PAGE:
Why has no one sampled that beginning drum beat yet?
MP3: Tom Waits – Martha
My grandfather, now 87, was a Korean War and World War II pilot. Only recently has he begun to tell stories of his time as a Marine fighter pilot, usually over a glass of scotch and water and some ripe old cheese. Nothing is glorified, he is proud of his service but conflicted with his actions, and a few months ago admitted to me that when he wasn’t flying he read poetry privately. His house now is cluttered with books, bills, and magazines he’ll never read and he seems most content with spending afternoons at the Princeton Record Exchange or devouring a lobster. He is stubborn, intelligent, and honest. He’s lived alone for over fifteen years since my grandmother passed away and refuses to leave “their” house. He is like no one I’ve ever met and I respect him and his love for my grandmother above all else. This Waits song, pre singing on piles of dirt, speaks of another time, when “days of roses, poetry, and prose” weren’t seen as sentimental but still necessary and romantic. The story of the song, reminiscing with an old flame, is quite different but it always reminds me of my grandfather.
Bob Dylan – “Angelina”
This song is an out take from 1981’s Shot of Love, Christian era Dylan at his best. It’s one of those mystical songs about women where it’s hard to tell if it’s really solely about a woman, or perhaps something else too, something bigger. The story is set up in the typical way- there’s a man (“His eyes were two slits that would make a snake proud, with a face any painter would paint as he walked through the crowd”), a woman (“She was stolen from her mother when she was three days old, now her vengeance is satisfied and her possessions have been sold”), and a screwed up relationship (“Your best friend and my worst enemy is one and the same”). But the song is so laden with Biblical allusions and strange/beautiful metaphors that it explodes the love song heart-in-my-shoes paradigm into something epic and sublime, reflecting to our inability to really intellectualize love, in spite of the efforts of the shrinks and the magazines.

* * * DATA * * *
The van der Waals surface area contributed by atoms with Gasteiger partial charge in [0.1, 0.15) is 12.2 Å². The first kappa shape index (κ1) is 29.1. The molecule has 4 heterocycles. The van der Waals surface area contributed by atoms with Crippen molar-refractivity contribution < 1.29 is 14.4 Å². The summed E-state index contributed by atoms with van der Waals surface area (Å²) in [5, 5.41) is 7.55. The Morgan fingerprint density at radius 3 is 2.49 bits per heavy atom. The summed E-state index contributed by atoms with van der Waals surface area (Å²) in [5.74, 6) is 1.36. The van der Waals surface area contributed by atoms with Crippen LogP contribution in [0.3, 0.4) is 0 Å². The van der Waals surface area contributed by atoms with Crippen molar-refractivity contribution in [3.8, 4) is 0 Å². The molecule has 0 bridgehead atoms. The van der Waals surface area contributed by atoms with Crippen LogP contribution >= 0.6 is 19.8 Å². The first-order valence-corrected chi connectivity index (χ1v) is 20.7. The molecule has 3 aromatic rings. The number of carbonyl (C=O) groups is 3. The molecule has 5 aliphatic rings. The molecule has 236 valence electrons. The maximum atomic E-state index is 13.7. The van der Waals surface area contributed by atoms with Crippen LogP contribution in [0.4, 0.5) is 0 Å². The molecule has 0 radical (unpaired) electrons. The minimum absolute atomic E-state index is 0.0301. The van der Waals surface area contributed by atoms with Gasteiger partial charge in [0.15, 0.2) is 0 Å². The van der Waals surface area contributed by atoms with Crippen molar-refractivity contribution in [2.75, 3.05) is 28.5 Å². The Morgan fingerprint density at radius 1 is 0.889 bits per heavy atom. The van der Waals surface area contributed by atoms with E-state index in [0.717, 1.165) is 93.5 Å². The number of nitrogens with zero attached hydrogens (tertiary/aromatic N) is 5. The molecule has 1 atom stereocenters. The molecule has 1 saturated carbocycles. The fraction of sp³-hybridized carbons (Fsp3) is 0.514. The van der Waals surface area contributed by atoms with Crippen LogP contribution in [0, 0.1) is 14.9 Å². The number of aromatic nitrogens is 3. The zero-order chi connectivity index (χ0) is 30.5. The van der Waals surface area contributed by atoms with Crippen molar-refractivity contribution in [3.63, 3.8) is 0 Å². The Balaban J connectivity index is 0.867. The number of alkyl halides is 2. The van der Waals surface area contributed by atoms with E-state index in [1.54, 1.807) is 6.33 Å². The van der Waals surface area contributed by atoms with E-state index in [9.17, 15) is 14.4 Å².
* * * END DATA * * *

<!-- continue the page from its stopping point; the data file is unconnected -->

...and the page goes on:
MP3: Nick Cave – Deanna
I always thought the ideal woman would be some kind of partner in crime. I recently watched Bonnie and Clyde, and that movie only strengthened this notion. You’ve got to be close enough to your woman to break the law with her- it’s the ultimate vulnerability. Trust at its grittiest, crime as the love these lovers make. This song is one of the few of its kind by Nick Cave where the woman doesn’t get killed. Instead, the couple romp around the house of their victims- eating their food, burning down the Christmas tree, and smoking in their beds. It’s a cruel world, and they are two of the meaner ones out there in it, but to each other they are gentle, sweet, and mysterious… “and we’ll unload into their heads, in this mean season, this little angel that I squeezin’, she ain’t been mean to me, Oh Deanna…. ”
Honorable Mentions: (We were asked to write about five, we could have kept going…)
‘Cecelia’ – Simon and Garfunkel
‘Loretta’ and ‘Kathleen’ – Townes Van Zandt
‘Suzanne’ and ‘So Long Marianne’ – Leonard Cohen
‘Lucinda’ – Tom Waits
‘Marie’ – Randy Newman
Thanks for Reading.
Tomorrow’s hint: the next contributors were an 08/09 buzz band who had a wider re-release of their debut album in 2009 (featuring a redesigned cover) and loads of festival touring including Pitchfork and Monolith. Everyone loves them and there’s a good chance you heard them here first.